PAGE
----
Holistic Ranching: Planning ahead

Questions to help guide your future operation

Winter tends to be a slower season. This might be an ideal time to invest some of our time and energy into planning ahead. Have you ever considered the benefits of making a good written five-year plan?

I know some people are averse to planning. A common comment is: “why bother to make a plan?” Things are always changing. Plans never work out. Actually it is because things are always changing and uncertain that it is important to have a plan. If everything is stable and predictable planning ahead would be unnecessary. Allan Savory the man who developed H M has a military background. One of the examples Allan uses to stress the importance of planning is: imagine you are in charge of an army. You meet with your top general and ask: “what is your plan?” The general replies, “oh things are uncertain so we just go day to day with no plan.” I suspect you would replace the general immediately. Agriculture is a very uncertain, risky business. How many of us foresaw the drought of 2015? How many of us foresaw prices for calves and yearlings declining by $200 to $300 a head in the August to October time period? Having a plan to deal with the variables is essential.

Another common excuse for not developing a written plan is: oh, I have a plan in my head. It is a proven fact that planning in your head is not as effective as a written plan. A plan in your head is not nearly as easily shared with your spouse or working partners.

A third excuse is I don’t have the time. If you feel like this I ask you to challenge yourself. Planning is not urgent but it is important. Spending your time doing the urgent is not nearly as effective as spending your time doing the important. Remember thinking and planning pay more than working.

A good five-year plan will assess where we are, where we want to go and how we might get there. This kind of information about our businesses is extremely valuable.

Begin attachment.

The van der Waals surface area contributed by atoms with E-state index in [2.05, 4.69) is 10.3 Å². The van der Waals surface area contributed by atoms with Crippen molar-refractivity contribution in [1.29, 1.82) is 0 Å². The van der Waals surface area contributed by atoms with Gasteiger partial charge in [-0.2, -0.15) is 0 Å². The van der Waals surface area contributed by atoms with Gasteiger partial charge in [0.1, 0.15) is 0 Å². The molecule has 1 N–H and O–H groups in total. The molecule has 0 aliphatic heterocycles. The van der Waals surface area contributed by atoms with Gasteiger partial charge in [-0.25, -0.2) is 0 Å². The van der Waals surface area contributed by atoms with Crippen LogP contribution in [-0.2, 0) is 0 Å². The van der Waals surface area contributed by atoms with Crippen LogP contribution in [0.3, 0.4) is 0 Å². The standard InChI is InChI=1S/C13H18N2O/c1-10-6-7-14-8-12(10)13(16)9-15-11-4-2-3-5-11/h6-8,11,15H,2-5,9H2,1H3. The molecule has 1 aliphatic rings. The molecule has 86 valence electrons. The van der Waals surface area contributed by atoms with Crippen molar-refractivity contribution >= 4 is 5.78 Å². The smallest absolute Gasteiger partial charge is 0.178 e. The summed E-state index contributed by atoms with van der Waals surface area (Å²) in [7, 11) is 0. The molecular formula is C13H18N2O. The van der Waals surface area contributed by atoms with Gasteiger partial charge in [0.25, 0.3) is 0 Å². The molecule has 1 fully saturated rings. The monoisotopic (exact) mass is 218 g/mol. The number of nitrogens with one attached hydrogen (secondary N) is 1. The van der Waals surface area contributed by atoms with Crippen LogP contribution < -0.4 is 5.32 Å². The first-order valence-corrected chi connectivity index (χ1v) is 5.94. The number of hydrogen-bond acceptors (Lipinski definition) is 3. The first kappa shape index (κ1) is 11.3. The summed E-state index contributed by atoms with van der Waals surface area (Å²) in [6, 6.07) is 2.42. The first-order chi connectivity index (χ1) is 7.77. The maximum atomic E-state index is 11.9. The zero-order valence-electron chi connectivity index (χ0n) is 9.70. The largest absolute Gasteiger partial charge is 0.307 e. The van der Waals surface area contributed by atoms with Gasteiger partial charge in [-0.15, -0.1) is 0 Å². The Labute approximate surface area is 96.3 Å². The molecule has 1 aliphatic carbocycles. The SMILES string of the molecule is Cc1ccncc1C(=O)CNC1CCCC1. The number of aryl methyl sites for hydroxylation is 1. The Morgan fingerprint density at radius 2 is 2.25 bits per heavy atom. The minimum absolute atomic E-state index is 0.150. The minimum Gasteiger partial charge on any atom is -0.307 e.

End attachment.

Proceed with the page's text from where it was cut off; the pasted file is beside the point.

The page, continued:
My suggestion is to make a plan for your people, your land and your money. When you do this nothing will be left out. You will have a blueprint of how you want to proceed to create the future you desire.

A five-year plan will be very personal. The plan will vary greatly as each family and farm is unique. Obviously I can’t foresee what your plan should be. However, I want to give you some ideas to help stimulate your thinking.

Let’s begin with the people.

Possible questions about people:

  1. How old will I be in five years?
  2. How many years have we been married?
  3. How old will my children be?
  4. How content am I with my quality of life?
  5. What will I do to improve myself?
  6. What will I do to improve and strengthen our team?
  7. Do I have a son or daughter who might like 
to take over my business?
  8. Do I want someone to take over from me?
  9. Would I consider giving a non-family member 
an opportunity to take over?
  10. Do I have an up-to-date will?
  11. Do I have an estate plan?
  12. Other questions that come to mind.

Possible questions 
about the land:

  1. Could I manage my land better?
  2. Do I have the skills and knowledge to manage better?
  3. Should I increase or decrease my land holdings?
  4. Should I consider relocating?
  5. Other questions that come to mind.

Possible questions about finances:

  1. Am I comfortable with my current debt load?
  2. Would I benefit from more or less debt?
  3. Is my business as profitable as I wish?
  4. Do I know my costs?
  5. Are my overheads too high?
  6. Is my gross profit strong?
  7. Do I have the right mix of enterprises?
  8. Is my business sustainable?
  9. Is my business profitable enough to involve 
the next generation?
  10. Other questions that come to mind.

Answering these and similar questions will give you a good idea of where you want to be in five years. The next step might be to develop an action plan. This will be a series of concrete steps that you will take in the next six months, the next year and the next three years so that in five years you can look back with satisfaction and say: a job well done. There is a great deal of satisfaction in achieving your plans.

I wish you success in creating the future you desire. Planning is a great tool to get there. Happy trails.

About the author

Columnist

Don Campbell ranches with his family at Meadow Lake, Sask., 
and teaches Holistic Management courses.

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